The Harbour line (38 stations) is part of the Central Railway.
A fleet of 205 local trains (rakes) are utilised to run 2,813 train services, carrying 80 lakh passengers per day.
Five metro rail corridors have been finalised for development in phases by CIDCO (City and Industrial Development Corporation of Maharashtra) for the ambitious Navi Mumbai Metro Rail.
Belapur-Pendhar-Kalamboli-Khandeshwar-Navi Mumbai International Airport (NMIA) corridor shall be executed in the first phase in three stages.
The work in the first stage, Belapur-Pendhar (11.1 km) is in progress with estimated project cost of Rs 2,997 crore.
An expenditure of Rs 497.3 crore has been incurred upto December 2014. Belapur-Pendhar (first stage) is expected to be completed by 2017.
The state has 720 km long coastline with two major ports operated by Mumbai Port Trust (MbPT) and Jawaharlal Nehru Port Trust (JNPT).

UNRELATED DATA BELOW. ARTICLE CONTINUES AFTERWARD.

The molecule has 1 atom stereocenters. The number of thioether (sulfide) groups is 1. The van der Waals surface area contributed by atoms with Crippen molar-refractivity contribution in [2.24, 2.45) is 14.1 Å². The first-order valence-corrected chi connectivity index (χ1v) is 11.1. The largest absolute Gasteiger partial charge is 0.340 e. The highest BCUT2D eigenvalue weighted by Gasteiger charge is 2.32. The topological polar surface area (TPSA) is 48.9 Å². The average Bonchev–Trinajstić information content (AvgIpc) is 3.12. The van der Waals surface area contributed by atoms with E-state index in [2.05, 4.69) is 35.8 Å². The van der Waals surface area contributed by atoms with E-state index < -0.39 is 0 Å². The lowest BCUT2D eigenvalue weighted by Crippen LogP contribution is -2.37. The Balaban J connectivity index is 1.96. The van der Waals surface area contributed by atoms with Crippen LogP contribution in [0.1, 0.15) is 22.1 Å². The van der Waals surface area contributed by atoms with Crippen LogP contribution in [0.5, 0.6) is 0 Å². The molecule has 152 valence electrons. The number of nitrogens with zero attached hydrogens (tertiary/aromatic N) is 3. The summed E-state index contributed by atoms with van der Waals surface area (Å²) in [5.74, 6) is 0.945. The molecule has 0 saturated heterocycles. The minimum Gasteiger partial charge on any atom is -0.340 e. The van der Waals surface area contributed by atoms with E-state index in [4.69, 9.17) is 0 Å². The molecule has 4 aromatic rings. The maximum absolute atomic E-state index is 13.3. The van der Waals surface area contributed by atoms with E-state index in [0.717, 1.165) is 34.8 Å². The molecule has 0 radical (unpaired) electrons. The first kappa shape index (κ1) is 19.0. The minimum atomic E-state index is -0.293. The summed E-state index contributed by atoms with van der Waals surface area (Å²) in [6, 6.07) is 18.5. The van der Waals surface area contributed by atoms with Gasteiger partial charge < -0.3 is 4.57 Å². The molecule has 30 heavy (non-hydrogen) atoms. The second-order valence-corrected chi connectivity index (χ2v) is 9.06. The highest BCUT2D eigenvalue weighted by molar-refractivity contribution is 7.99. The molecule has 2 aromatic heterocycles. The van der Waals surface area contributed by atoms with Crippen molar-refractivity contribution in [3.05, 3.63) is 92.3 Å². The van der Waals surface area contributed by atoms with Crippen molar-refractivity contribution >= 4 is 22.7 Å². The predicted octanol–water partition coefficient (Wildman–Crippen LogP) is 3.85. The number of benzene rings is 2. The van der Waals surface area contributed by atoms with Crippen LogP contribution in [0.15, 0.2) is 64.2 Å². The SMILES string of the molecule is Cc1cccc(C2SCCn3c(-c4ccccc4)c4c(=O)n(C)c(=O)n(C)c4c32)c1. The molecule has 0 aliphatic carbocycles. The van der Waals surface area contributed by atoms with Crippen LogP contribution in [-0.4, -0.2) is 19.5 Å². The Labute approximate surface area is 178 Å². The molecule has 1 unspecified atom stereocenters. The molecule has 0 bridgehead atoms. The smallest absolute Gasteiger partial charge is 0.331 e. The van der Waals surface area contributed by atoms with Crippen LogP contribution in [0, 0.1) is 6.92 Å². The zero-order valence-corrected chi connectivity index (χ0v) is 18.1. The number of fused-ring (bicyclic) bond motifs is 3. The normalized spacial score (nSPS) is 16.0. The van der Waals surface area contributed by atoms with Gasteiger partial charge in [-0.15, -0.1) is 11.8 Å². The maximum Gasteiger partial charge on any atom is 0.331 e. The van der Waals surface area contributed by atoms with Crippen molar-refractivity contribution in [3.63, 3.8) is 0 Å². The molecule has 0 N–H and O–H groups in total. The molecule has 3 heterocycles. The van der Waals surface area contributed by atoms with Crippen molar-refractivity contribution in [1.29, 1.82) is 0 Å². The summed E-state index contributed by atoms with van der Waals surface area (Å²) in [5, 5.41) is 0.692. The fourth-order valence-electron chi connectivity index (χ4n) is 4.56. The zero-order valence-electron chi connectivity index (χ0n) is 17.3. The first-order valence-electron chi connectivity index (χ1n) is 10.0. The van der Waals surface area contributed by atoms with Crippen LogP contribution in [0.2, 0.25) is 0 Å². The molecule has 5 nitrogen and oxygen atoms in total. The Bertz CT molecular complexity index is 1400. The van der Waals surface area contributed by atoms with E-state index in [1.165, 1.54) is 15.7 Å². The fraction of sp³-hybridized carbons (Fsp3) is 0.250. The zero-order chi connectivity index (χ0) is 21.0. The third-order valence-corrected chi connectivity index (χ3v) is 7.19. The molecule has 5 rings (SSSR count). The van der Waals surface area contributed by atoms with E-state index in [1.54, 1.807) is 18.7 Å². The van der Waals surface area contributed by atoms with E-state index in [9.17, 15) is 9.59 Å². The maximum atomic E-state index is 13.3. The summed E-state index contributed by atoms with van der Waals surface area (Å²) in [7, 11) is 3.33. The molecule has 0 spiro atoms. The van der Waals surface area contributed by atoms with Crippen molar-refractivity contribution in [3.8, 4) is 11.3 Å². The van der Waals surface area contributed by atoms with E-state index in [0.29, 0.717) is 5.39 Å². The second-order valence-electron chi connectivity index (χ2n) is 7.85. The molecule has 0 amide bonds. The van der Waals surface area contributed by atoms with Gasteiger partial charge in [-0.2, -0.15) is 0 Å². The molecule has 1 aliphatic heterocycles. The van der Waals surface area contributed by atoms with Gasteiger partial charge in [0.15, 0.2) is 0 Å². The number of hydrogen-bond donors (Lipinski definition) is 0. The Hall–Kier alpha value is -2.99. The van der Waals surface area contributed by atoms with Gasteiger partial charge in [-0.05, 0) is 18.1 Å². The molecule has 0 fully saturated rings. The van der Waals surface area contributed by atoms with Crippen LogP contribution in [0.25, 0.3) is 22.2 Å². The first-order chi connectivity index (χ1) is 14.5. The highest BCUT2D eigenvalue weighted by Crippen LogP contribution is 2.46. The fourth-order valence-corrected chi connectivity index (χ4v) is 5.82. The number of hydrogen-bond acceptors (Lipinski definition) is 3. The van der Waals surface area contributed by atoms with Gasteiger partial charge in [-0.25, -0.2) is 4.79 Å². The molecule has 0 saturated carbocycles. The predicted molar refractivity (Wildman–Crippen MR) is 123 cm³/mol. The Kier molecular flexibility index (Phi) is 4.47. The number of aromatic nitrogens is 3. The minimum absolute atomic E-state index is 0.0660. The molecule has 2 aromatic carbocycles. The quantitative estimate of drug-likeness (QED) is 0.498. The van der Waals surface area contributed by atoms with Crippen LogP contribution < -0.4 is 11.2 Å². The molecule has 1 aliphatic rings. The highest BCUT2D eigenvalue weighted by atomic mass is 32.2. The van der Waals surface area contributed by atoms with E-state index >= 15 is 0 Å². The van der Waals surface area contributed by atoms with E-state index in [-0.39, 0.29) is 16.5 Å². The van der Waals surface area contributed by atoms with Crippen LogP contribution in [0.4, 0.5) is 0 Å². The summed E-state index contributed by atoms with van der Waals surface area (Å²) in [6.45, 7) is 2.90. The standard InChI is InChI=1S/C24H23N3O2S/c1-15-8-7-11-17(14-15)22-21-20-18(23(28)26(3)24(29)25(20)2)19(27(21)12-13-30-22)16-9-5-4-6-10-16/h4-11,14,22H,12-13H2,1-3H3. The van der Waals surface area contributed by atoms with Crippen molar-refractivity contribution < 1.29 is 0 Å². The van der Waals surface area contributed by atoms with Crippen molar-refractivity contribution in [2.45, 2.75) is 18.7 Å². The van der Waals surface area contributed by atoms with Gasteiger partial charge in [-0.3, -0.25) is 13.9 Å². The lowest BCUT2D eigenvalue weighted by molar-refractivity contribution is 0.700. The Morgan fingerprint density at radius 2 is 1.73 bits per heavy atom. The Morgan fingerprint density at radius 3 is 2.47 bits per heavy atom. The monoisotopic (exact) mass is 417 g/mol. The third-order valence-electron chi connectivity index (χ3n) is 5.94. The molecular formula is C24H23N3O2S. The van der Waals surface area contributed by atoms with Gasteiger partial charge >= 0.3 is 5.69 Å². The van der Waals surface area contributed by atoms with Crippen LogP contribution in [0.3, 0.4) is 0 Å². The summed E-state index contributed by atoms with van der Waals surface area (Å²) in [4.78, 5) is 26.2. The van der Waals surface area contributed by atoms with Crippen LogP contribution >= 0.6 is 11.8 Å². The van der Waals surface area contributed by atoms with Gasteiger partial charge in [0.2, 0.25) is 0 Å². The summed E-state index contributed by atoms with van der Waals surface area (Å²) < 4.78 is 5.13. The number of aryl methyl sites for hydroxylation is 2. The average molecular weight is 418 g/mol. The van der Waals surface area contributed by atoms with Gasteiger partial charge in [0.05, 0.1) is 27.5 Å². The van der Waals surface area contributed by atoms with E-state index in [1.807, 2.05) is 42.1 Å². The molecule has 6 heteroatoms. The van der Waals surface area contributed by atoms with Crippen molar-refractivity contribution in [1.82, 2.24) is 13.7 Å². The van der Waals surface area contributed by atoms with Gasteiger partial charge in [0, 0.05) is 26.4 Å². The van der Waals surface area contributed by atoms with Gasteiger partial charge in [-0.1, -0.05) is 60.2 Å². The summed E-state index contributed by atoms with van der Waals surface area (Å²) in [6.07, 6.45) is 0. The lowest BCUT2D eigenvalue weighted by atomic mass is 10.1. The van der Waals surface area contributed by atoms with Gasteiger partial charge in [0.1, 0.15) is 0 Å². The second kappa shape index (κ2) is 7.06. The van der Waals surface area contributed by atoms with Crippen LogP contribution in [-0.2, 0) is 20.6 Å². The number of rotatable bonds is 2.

During 2014-15 up to December, MbPT and JNPT handled 461.66 lakh MT and 480.73 lakh MT cargo traffic respectively.
The operating surplus for MbPT in 2013-14 was Rs 339.06 crore which was 62% more than the previous year.
The operating surplus for JNPT in 2013-14 was Rs 667.52 crore which was 36.5% more than the previous year.
Both these two major ports are directly controlled and maintained by the central government.
There are around 48 minor ports in Maharashtra.
Most of these handle passenger traffic and have a limited capacity to handle cargoes.
The non-major ports together handled 148.96 lakh MT cargo traffic and96.43 lakh passenger traffic during 2014-15 up to October.